The healthcare crisis in Venezuela is a tangible element of a country where two completely opposite poles coexist. As indicated by The New York Times in its edition of March 21, 2023, while televisions are being sold for $115,000, healthcare workers receive a monthly salary of $20 to survive.1
Although the hyperinflation situation that occurred since 2017 has been overcome, Venezuela still ranks as the most inflationary economy in the world, with an estimated inflation rate of 125% by the end of this year, 2022. According to a survey conducted by the Andrés Bello Catholic University:2
• About 1 in 5 people reported some health problems or illnesses.
• Consultations increased to 63%.
• The gender gap in seeking medical attention has decreased (61% vs. 64%).
• 1 in 3 elderly adults has experienced some health problem, and 63% of them sought medical attention.
• The probability of seeking medical attention is 70% in the richest quintile and 58% in the poorest quintile.
• 9 out of 10 people seek the attention of a doctor, although 7% now turn to a pharmacist.
• 9 out of 10 people who sought medical attention were prescribed medication, and in 65% of cases, they had to purchase them.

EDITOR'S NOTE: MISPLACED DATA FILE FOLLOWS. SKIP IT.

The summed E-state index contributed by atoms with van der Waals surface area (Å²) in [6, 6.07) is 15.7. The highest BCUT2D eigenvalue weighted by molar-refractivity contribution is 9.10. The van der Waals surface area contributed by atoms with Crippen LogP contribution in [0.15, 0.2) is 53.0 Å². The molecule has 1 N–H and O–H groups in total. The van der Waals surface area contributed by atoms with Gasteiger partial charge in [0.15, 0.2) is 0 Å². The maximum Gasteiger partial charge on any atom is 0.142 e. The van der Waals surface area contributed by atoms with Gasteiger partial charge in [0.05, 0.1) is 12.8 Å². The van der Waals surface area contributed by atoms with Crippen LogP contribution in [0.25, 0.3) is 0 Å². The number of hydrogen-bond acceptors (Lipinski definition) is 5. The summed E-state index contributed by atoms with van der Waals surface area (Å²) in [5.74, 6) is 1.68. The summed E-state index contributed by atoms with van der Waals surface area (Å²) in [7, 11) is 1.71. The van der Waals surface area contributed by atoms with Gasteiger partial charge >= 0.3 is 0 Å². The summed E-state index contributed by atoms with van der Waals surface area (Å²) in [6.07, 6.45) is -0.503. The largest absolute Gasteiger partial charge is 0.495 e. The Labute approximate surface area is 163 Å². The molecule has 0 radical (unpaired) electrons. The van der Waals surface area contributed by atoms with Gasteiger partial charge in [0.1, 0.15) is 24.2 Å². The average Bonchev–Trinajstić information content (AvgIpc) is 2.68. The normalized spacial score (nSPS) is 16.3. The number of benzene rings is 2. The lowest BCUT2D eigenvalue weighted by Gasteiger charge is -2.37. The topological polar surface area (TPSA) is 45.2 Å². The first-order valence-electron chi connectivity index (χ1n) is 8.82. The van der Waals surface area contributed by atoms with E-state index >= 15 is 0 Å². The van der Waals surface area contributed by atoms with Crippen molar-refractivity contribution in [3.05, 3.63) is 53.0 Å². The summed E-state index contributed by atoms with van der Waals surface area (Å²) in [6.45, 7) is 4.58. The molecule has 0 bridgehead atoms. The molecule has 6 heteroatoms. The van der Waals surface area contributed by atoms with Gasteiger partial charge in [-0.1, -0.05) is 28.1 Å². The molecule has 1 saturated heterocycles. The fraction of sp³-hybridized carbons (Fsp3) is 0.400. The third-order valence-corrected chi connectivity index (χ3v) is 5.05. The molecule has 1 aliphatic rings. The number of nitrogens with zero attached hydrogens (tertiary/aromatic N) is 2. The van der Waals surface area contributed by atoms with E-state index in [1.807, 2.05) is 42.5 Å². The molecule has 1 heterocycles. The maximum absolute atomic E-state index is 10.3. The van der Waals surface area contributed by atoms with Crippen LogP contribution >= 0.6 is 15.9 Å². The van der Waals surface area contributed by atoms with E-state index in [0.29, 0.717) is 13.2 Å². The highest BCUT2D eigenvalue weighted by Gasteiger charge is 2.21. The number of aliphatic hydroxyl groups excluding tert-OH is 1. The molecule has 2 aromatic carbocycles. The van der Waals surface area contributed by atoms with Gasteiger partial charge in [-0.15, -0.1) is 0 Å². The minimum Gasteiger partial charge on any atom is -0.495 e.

Although the current economic situation is unfavorable, people seek quality healthcare.
In terms of healthcare, the population focuses more on corrective measures rather than preventive ones. That’s why 9 out of 10 people were prescribed medication.
The pharmaceutical market in Venezuela grew by 12.8% in the first quarter of this year compared to the same period in 2021, according to data provided by the Pharmaceutical Industry Chamber (Cifar) to Efe.3 During the first three months of 2022, 37.67 million medications were distributed in the market, which is 4.28 million more than the same period the previous year when 33.39 million medicines were distributed in pharmacies.
Currently, Venezuela has approximately 330 laboratories and pharmaceutical companies responsible for the distribution and sale of medications in the country.3
Role of the Medical Science Liaison and their presence among the medical community in the country.
A survey was conducted in four states of the country, which are listed below:
• Capital District.
• Aragua State.
• Sucre State.
Ten Key Opinion Leaders (KOLs) were selected from the following specialties for evaluation:
• Internal Medicine.
The survey assessed the knowledge of the role of the Medical Science Liaison and the perception of the importance of clinical knowledge for therapeutic patient management.
Among the most striking results, 100% of the respondents believe that scientific research is important for professional development. Regarding medical visits, only 10% received 1 to 2 visits from representatives of the pharmaceutical industry in the last year. Only 1 KOL received an invitation to promote scientific research on medication.
The rest expressed a complete interest in the presentation of the scientific foundations of the medications held by the pharmaceutical company.